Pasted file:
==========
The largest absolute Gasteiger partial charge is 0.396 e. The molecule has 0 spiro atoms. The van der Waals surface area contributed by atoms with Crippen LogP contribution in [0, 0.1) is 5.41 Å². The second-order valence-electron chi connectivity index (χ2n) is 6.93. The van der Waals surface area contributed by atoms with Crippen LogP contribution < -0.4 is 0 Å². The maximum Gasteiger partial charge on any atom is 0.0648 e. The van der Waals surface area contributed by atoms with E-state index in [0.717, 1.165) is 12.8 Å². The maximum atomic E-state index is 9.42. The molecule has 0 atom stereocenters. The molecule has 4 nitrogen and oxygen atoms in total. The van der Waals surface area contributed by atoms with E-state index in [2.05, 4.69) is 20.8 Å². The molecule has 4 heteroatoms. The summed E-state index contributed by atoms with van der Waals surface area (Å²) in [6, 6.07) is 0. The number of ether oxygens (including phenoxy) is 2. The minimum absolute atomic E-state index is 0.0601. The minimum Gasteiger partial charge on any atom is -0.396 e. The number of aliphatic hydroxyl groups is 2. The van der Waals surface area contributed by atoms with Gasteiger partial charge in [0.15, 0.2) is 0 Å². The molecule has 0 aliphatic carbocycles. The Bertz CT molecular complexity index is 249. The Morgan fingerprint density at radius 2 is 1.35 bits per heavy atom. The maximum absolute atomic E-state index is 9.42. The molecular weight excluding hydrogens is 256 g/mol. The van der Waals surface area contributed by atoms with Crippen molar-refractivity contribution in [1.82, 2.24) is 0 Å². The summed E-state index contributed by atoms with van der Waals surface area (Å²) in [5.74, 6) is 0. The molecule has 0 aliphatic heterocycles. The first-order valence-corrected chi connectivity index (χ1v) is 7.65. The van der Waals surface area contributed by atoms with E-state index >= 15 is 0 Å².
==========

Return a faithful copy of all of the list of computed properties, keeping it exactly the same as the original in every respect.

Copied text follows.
The largest absolute Gasteiger partial charge is 0.396 e. The molecule has 0 spiro atoms. The van der Waals surface area contributed by atoms with Crippen LogP contribution in [0, 0.1) is 5.41 Å². The second-order valence-electron chi connectivity index (χ2n) is 6.93. The van der Waals surface area contributed by atoms with Crippen LogP contribution < -0.4 is 0 Å². The maximum Gasteiger partial charge on any atom is 0.0648 e. The van der Waals surface area contributed by atoms with E-state index in [0.717, 1.165) is 12.8 Å². The maximum atomic E-state index is 9.42. The molecule has 0 atom stereocenters. The molecule has 4 nitrogen and oxygen atoms in total. The van der Waals surface area contributed by atoms with E-state index in [2.05, 4.69) is 20.8 Å². The molecule has 4 heteroatoms. The summed E-state index contributed by atoms with van der Waals surface area (Å²) in [6, 6.07) is 0. The number of ether oxygens (including phenoxy) is 2. The minimum absolute atomic E-state index is 0.0601. The minimum Gasteiger partial charge on any atom is -0.396 e. The number of aliphatic hydroxyl groups is 2. The van der Waals surface area contributed by atoms with Gasteiger partial charge in [0.15, 0.2) is 0 Å². The molecule has 0 aliphatic carbocycles. The Bertz CT molecular complexity index is 249. The Morgan fingerprint density at radius 2 is 1.35 bits per heavy atom. The maximum absolute atomic E-state index is 9.42. The molecular weight excluding hydrogens is 256 g/mol. The van der Waals surface area contributed by atoms with Crippen molar-refractivity contribution in [1.82, 2.24) is 0 Å². The summed E-state index contributed by atoms with van der Waals surface area (Å²) in [5.74, 6) is 0. The molecule has 0 aliphatic heterocycles. The first-order valence-corrected chi connectivity index (χ1v) is 7.65. The van der Waals surface area contributed by atoms with E-state index >= 15 is 0 Å².